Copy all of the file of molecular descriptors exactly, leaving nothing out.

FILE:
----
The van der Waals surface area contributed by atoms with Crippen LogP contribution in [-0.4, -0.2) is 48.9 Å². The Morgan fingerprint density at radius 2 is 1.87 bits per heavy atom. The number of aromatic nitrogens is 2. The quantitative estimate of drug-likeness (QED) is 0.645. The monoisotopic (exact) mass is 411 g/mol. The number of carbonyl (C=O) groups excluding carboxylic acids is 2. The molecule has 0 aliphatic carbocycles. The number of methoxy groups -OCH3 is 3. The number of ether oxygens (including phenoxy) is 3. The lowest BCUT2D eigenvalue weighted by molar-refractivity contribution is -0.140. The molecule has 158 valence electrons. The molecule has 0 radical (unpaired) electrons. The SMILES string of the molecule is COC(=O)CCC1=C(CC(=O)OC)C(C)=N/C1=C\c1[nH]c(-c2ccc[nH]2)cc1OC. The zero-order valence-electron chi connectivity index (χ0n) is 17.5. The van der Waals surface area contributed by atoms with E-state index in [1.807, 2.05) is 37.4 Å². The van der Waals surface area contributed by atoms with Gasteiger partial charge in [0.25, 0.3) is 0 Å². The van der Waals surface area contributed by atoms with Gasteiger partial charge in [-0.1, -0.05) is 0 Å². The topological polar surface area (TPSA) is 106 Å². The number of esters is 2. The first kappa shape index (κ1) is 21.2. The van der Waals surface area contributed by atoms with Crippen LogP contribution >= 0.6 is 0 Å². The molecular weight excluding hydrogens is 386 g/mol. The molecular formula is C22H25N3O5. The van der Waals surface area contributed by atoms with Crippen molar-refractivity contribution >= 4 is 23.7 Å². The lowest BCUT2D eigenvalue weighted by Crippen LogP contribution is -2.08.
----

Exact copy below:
The van der Waals surface area contributed by atoms with Crippen LogP contribution in [-0.4, -0.2) is 48.9 Å². The Morgan fingerprint density at radius 2 is 1.87 bits per heavy atom. The number of aromatic nitrogens is 2. The quantitative estimate of drug-likeness (QED) is 0.645. The monoisotopic (exact) mass is 411 g/mol. The number of carbonyl (C=O) groups excluding carboxylic acids is 2. The molecule has 0 aliphatic carbocycles. The number of methoxy groups -OCH3 is 3. The number of ether oxygens (including phenoxy) is 3. The lowest BCUT2D eigenvalue weighted by molar-refractivity contribution is -0.140. The molecule has 158 valence electrons. The molecule has 0 radical (unpaired) electrons. The SMILES string of the molecule is COC(=O)CCC1=C(CC(=O)OC)C(C)=N/C1=C\c1[nH]c(-c2ccc[nH]2)cc1OC. The zero-order valence-electron chi connectivity index (χ0n) is 17.5. The van der Waals surface area contributed by atoms with E-state index in [1.807, 2.05) is 37.4 Å². The van der Waals surface area contributed by atoms with Gasteiger partial charge in [0.25, 0.3) is 0 Å². The van der Waals surface area contributed by atoms with Gasteiger partial charge in [-0.1, -0.05) is 0 Å². The topological polar surface area (TPSA) is 106 Å². The number of esters is 2. The first kappa shape index (κ1) is 21.2. The van der Waals surface area contributed by atoms with Crippen LogP contribution >= 0.6 is 0 Å². The molecular weight excluding hydrogens is 386 g/mol. The molecular formula is C22H25N3O5. The van der Waals surface area contributed by atoms with Crippen molar-refractivity contribution >= 4 is 23.7 Å². The lowest BCUT2D eigenvalue weighted by Crippen LogP contribution is -2.08.